Dogfighting in space could very well be its own incentive but the game does provide a potentially interesting, somewhat underdeveloped, narrative for the action to unfold around. Already floating around in space, having ruined the Earth, the nations of man are forced to unite under the banner of ‘The United Colonies of SOL’ in order to find a new system to inhabit before the Sun dies. Having found the perfect planet, you are attacked by the ‘Children of Dawn’ (a group of religious zealots) who are intent on ensuring that humanity, as is God’s will, perishes with the Sun. The enemies soon begin to grate rather than intrigue as any potential for an exploration of faith is seemingly squandered for the traditional trope of ‘they are bad so shoot them’. However, there is a commendable subtlety to some of the narrative such as the events of a 10 year narrative gap, that are only ever partially explained through nothing more than intriguing inferences and a more grizzled avatar, and the wider sense that you are yet to get to the core of the zealot war machine.
With 8 separate missions, constituting around 6 hours of gameplay, one would have to be fairly entitled to bemoan the £6.99/$9.99 asking price. The levels can be replayed at any time to improve your leaderboard standing or, more interestingly, complete heroic actions. These optional objectives provide you with an additional upgrade point upon completion – an aspect that is hindered by the lack of upgradable elements – but more importantly grant each level a slightly modified focus and sometimes an entirely new feel.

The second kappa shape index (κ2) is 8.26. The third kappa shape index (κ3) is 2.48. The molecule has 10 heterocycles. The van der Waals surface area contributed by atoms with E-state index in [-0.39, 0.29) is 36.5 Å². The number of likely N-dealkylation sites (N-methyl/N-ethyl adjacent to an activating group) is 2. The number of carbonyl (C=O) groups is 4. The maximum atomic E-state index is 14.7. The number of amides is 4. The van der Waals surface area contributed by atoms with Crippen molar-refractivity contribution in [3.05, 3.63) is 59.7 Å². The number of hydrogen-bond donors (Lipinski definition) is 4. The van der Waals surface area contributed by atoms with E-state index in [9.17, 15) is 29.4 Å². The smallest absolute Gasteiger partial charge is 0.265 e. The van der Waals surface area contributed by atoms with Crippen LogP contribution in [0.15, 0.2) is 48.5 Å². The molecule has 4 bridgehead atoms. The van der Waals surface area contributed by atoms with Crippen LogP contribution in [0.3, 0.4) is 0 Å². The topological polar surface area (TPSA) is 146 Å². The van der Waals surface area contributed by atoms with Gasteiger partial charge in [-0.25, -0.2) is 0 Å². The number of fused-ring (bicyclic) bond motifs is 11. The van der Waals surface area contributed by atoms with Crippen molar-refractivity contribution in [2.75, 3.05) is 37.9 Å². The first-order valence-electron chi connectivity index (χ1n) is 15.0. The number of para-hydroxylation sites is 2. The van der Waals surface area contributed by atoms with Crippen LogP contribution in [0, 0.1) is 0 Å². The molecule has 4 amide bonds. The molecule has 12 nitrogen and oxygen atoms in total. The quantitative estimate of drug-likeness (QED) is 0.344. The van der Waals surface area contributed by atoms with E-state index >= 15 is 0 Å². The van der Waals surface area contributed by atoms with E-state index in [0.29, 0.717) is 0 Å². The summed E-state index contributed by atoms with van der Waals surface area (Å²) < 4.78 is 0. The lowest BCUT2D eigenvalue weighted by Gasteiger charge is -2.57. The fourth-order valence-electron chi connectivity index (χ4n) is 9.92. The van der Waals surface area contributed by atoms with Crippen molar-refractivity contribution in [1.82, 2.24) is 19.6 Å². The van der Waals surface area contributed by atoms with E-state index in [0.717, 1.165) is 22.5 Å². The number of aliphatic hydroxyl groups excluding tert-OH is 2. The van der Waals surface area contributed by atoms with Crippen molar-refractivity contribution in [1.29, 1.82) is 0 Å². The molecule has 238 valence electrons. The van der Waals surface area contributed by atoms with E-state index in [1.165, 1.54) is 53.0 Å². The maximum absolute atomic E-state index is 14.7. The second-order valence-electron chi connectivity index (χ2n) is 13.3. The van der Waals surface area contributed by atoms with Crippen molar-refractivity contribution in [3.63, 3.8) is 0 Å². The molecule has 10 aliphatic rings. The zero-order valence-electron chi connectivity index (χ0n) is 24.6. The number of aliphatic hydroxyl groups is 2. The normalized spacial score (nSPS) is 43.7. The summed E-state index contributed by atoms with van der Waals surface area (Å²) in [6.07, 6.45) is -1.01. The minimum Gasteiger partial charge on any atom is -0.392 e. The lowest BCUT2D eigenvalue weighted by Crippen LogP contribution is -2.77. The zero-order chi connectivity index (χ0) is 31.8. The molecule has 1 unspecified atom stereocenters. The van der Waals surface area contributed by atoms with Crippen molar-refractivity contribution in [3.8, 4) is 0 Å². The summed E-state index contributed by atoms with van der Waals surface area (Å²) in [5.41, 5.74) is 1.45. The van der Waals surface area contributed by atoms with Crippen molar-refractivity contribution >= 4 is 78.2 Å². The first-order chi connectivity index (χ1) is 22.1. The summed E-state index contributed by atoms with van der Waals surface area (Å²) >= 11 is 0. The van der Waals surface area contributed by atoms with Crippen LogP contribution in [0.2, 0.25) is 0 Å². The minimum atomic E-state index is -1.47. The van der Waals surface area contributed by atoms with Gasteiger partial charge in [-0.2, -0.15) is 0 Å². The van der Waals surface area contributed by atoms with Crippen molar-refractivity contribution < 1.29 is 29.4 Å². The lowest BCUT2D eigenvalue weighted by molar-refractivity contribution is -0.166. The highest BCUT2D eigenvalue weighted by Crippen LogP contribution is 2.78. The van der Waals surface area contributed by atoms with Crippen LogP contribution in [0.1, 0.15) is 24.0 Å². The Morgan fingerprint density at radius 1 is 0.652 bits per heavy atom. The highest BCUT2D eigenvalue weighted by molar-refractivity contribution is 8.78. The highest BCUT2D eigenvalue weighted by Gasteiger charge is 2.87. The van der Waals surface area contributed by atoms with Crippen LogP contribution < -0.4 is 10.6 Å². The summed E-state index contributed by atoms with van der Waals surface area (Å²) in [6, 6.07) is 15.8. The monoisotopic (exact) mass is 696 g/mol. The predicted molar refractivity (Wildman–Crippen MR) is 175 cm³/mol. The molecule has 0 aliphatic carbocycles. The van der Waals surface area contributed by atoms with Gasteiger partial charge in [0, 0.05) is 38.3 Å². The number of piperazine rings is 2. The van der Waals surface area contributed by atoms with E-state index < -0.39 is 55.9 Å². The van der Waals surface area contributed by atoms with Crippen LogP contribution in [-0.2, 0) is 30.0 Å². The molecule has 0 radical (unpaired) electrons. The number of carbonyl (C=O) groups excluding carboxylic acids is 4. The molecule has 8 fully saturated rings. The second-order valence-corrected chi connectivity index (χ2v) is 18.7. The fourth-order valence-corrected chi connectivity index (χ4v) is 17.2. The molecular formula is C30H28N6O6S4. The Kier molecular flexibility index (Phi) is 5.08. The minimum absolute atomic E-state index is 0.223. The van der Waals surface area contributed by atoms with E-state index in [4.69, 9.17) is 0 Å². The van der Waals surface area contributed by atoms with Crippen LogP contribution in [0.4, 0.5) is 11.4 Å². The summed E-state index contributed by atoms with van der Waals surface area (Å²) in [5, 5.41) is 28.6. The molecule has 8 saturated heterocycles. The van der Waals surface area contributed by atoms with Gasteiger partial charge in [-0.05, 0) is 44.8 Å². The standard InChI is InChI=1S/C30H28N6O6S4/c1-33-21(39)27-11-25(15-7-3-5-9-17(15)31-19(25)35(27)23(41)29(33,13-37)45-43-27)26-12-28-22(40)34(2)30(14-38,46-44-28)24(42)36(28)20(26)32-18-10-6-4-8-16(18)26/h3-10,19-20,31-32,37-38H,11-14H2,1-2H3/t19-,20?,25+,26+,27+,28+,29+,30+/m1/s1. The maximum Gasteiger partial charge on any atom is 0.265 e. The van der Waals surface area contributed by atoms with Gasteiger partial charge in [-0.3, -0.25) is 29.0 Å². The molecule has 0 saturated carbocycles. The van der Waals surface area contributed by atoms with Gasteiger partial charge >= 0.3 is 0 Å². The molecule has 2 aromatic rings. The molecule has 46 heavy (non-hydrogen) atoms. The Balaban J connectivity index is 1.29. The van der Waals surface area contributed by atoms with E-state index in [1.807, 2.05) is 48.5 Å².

Another surprisingly optional aspect of the game are the various civilian convoy rescues you will attempt. Often necessitating hacking or placing yourself in a precarious position their optional nature ensures that heroism is no longer a mere pre-requisite but a genuinely poignant act of self sacrifice. Other successful elements are somewhat undermined by pervading annoyances such as the well composed aesthetic, which is marred by the lack of collision damage and the potential to glitch through objects, and the surprisingly accomplished voice acting that is somewhat let down by the mediocre script.
This game’s main strength is the six-man team that is Seamless Entertainment. My first (unpublished) review was rather scathing, finding merit in some aspects but ultimately coming away with the impression that the game was far too shallow and repetitive to offer anything to all but the most ardent fans of the genre. What stands before me today is indicative of a team that cares about not only their game but the genre itself, offering constant improvements and a commendable post-release presence. The game still suffers from an element of repetition and is yet to fully convert me (to both the genre and the religious fanaticism), but it now offers more than enough entertainment for me to urge you to take a look at the game. Our beloved sun may be dying, but the developers seem intent on making sure this game, and the dwindling genre, fare somewhat better.